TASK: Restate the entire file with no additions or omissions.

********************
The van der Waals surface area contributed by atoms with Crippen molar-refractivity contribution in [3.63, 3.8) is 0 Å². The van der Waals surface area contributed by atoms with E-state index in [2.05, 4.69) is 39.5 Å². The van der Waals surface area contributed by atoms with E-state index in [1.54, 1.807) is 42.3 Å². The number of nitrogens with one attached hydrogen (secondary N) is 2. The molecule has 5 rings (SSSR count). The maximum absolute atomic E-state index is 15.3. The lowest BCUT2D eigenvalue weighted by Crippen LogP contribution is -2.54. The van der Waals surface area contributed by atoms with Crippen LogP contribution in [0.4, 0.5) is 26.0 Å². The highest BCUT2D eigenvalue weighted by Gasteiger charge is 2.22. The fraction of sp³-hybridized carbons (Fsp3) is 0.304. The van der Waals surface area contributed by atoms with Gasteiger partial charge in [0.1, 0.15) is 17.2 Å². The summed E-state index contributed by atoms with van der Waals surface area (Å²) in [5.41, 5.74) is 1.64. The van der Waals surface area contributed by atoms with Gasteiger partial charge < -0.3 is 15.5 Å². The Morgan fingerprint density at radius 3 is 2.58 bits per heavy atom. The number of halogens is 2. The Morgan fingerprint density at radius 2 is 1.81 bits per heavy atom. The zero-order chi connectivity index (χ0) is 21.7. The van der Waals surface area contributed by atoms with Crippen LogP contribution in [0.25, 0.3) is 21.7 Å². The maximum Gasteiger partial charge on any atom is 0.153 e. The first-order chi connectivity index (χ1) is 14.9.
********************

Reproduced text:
The van der Waals surface area contributed by atoms with Crippen molar-refractivity contribution in [3.63, 3.8) is 0 Å². The van der Waals surface area contributed by atoms with E-state index in [2.05, 4.69) is 39.5 Å². The van der Waals surface area contributed by atoms with E-state index in [1.54, 1.807) is 42.3 Å². The number of nitrogens with one attached hydrogen (secondary N) is 2. The molecule has 5 rings (SSSR count). The maximum absolute atomic E-state index is 15.3. The lowest BCUT2D eigenvalue weighted by Crippen LogP contribution is -2.54. The van der Waals surface area contributed by atoms with Crippen LogP contribution in [0.4, 0.5) is 26.0 Å². The highest BCUT2D eigenvalue weighted by Gasteiger charge is 2.22. The fraction of sp³-hybridized carbons (Fsp3) is 0.304. The van der Waals surface area contributed by atoms with Gasteiger partial charge in [0.1, 0.15) is 17.2 Å². The summed E-state index contributed by atoms with van der Waals surface area (Å²) in [5.41, 5.74) is 1.64. The van der Waals surface area contributed by atoms with Gasteiger partial charge < -0.3 is 15.5 Å². The Morgan fingerprint density at radius 3 is 2.58 bits per heavy atom. The number of halogens is 2. The Morgan fingerprint density at radius 2 is 1.81 bits per heavy atom. The zero-order chi connectivity index (χ0) is 21.7. The van der Waals surface area contributed by atoms with Crippen LogP contribution in [0.25, 0.3) is 21.7 Å². The maximum Gasteiger partial charge on any atom is 0.153 e. The first-order chi connectivity index (χ1) is 14.9.